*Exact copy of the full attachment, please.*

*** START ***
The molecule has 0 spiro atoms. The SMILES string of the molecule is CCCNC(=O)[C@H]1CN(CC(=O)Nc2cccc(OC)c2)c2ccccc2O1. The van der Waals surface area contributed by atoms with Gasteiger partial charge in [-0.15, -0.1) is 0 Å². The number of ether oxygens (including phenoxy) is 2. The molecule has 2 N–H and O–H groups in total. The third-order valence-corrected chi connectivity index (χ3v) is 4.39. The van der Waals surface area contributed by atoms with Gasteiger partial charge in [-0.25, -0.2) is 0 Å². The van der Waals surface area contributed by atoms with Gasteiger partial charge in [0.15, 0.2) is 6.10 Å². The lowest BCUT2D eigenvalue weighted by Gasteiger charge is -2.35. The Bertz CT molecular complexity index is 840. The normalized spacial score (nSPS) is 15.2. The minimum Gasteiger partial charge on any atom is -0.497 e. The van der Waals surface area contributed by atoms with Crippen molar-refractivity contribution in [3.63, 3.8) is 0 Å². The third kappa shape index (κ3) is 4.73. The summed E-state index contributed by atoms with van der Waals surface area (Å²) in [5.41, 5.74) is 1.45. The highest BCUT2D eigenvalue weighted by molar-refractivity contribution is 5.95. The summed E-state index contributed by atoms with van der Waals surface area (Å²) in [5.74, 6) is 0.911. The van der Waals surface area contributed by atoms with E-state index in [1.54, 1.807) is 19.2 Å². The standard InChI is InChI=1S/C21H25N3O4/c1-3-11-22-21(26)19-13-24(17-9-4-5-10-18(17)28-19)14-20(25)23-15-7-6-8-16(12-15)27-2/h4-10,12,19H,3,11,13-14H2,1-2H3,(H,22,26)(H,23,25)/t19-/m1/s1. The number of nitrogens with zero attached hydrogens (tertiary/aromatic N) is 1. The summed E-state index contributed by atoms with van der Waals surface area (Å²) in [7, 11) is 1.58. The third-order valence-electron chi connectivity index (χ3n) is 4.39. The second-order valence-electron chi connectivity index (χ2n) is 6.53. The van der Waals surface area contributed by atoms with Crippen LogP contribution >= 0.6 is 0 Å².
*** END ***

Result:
The molecule has 0 spiro atoms. The SMILES string of the molecule is CCCNC(=O)[C@H]1CN(CC(=O)Nc2cccc(OC)c2)c2ccccc2O1. The van der Waals surface area contributed by atoms with Gasteiger partial charge in [-0.15, -0.1) is 0 Å². The number of ether oxygens (including phenoxy) is 2. The molecule has 2 N–H and O–H groups in total. The third-order valence-corrected chi connectivity index (χ3v) is 4.39. The van der Waals surface area contributed by atoms with Gasteiger partial charge in [-0.25, -0.2) is 0 Å². The van der Waals surface area contributed by atoms with Gasteiger partial charge in [0.15, 0.2) is 6.10 Å². The lowest BCUT2D eigenvalue weighted by Gasteiger charge is -2.35. The Bertz CT molecular complexity index is 840. The normalized spacial score (nSPS) is 15.2. The minimum Gasteiger partial charge on any atom is -0.497 e. The van der Waals surface area contributed by atoms with Crippen molar-refractivity contribution in [3.63, 3.8) is 0 Å². The third kappa shape index (κ3) is 4.73. The summed E-state index contributed by atoms with van der Waals surface area (Å²) in [5.41, 5.74) is 1.45. The highest BCUT2D eigenvalue weighted by molar-refractivity contribution is 5.95. The summed E-state index contributed by atoms with van der Waals surface area (Å²) in [5.74, 6) is 0.911. The van der Waals surface area contributed by atoms with E-state index in [1.54, 1.807) is 19.2 Å². The standard InChI is InChI=1S/C21H25N3O4/c1-3-11-22-21(26)19-13-24(17-9-4-5-10-18(17)28-19)14-20(25)23-15-7-6-8-16(12-15)27-2/h4-10,12,19H,3,11,13-14H2,1-2H3,(H,22,26)(H,23,25)/t19-/m1/s1. The number of nitrogens with zero attached hydrogens (tertiary/aromatic N) is 1. The summed E-state index contributed by atoms with van der Waals surface area (Å²) in [7, 11) is 1.58. The third-order valence-electron chi connectivity index (χ3n) is 4.39. The second-order valence-electron chi connectivity index (χ2n) is 6.53. The van der Waals surface area contributed by atoms with Crippen LogP contribution >= 0.6 is 0 Å².